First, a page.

4 girls were faster so I took them up to East pass to assess the snowpack there. I popped just over the pass and probed. The snowpack was 320cm deep. I dug about a meter down and was nowhere near the weak layer as there was a lot of wind-blown snow there. The winds had been blowing upslope and depositing snow before making it over the ridge. It was not a sensitive slab in that spot. I decided that I could not accurately test the weak layer that was going to be only two feet deep further down the slope, so I decided not to ski the slope.
Willie arrived with the other two. I told him we were going to go up to East Peak, traverse down the NW ridge to the lower angle saddle, and skid into the east bowl from there. Willie said he thought his two needed a shorter hike, one had flown in the day before from sea level, and said that he was going up Davenport and would ski Cabin Ridgeline and meet me there.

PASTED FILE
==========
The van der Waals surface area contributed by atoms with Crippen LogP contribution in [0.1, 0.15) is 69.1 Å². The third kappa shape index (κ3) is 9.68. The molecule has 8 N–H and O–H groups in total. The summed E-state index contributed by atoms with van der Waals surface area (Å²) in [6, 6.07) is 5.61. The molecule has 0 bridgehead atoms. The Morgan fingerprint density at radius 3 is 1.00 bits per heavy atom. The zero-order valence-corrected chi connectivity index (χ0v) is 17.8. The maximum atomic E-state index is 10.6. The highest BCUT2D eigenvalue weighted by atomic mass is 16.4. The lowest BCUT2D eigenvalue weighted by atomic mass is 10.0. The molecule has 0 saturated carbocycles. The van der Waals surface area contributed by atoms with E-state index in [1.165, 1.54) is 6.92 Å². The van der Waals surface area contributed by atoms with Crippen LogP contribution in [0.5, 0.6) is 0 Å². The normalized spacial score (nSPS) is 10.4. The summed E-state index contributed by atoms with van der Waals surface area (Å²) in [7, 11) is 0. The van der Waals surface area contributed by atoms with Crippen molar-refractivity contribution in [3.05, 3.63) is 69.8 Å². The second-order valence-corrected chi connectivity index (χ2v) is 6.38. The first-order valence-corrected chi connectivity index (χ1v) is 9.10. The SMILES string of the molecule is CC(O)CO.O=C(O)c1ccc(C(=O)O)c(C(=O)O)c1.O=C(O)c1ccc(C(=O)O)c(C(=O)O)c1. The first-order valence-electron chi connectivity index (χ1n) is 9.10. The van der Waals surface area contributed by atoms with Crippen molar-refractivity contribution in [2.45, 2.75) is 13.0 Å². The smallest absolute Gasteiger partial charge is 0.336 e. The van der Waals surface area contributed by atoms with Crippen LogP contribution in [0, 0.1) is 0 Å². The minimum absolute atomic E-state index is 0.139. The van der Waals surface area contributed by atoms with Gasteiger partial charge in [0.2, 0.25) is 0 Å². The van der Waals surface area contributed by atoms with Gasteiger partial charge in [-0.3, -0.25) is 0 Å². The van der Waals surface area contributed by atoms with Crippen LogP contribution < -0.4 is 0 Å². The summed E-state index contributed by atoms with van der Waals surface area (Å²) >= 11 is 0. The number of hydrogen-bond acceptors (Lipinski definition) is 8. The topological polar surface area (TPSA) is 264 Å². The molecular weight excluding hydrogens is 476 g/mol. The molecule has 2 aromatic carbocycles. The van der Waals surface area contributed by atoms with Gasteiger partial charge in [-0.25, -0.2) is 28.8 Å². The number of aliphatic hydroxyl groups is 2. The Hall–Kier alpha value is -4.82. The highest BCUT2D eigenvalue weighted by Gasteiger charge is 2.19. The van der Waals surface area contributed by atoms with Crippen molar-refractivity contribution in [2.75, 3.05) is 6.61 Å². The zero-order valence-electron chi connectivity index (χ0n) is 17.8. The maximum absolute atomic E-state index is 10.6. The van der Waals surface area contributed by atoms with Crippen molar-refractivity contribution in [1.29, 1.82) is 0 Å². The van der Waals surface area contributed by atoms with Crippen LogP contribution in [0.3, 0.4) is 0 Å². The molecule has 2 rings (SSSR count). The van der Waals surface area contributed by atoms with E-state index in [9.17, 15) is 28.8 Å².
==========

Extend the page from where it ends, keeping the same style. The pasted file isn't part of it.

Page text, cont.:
We skied into an east bowl and got to the bottom where the skin track heads back up to the west bowl. We stopped on the bench absove the gully so as not to be in the gully. I had just taken off my skies and pulled out my skins when we heard the other party above us. Willie had them ski one at a time down to me. The first girl skied down to us with no incident. The second was halfway down the slope when it triggered. I yelled avalanche and told her to ski out of there. She cut to the side out of the path easily. Willie had yelled avalanche too. I thought he was at the top. I did not see him go down with the avalanche. I yelled for him and when he didn’t answer we knew he was buried.